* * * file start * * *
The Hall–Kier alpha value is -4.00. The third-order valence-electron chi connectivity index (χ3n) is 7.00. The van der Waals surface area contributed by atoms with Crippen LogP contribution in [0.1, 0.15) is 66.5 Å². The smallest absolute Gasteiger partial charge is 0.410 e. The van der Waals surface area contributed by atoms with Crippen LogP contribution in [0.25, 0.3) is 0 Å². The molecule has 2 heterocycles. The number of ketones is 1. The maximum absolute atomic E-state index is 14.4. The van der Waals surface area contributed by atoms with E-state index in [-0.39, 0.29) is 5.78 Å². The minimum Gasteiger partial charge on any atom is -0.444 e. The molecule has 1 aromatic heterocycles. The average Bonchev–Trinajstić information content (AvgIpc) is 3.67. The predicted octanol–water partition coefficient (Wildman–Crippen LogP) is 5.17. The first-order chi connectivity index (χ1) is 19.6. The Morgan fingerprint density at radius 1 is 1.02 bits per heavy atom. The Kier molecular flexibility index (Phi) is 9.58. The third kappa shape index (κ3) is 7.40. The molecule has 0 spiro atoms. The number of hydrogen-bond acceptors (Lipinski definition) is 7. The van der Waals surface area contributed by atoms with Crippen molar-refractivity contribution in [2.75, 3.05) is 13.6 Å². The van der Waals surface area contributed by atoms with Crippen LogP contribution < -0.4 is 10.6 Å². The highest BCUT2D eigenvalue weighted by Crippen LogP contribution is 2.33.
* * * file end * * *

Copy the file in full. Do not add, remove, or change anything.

The Hall–Kier alpha value is -4.00. The third-order valence-electron chi connectivity index (χ3n) is 7.00. The van der Waals surface area contributed by atoms with Crippen LogP contribution in [0.1, 0.15) is 66.5 Å². The smallest absolute Gasteiger partial charge is 0.410 e. The van der Waals surface area contributed by atoms with Crippen LogP contribution in [0.25, 0.3) is 0 Å². The molecule has 2 heterocycles. The number of ketones is 1. The maximum absolute atomic E-state index is 14.4. The van der Waals surface area contributed by atoms with E-state index in [-0.39, 0.29) is 5.78 Å². The minimum Gasteiger partial charge on any atom is -0.444 e. The molecule has 1 aromatic heterocycles. The average Bonchev–Trinajstić information content (AvgIpc) is 3.67. The predicted octanol–water partition coefficient (Wildman–Crippen LogP) is 5.17. The first-order chi connectivity index (χ1) is 19.6. The Morgan fingerprint density at radius 1 is 1.02 bits per heavy atom. The Kier molecular flexibility index (Phi) is 9.58. The third kappa shape index (κ3) is 7.40. The molecule has 0 spiro atoms. The number of hydrogen-bond acceptors (Lipinski definition) is 7. The van der Waals surface area contributed by atoms with Crippen molar-refractivity contribution in [2.75, 3.05) is 13.6 Å². The van der Waals surface area contributed by atoms with Crippen LogP contribution < -0.4 is 10.6 Å². The highest BCUT2D eigenvalue weighted by Crippen LogP contribution is 2.33.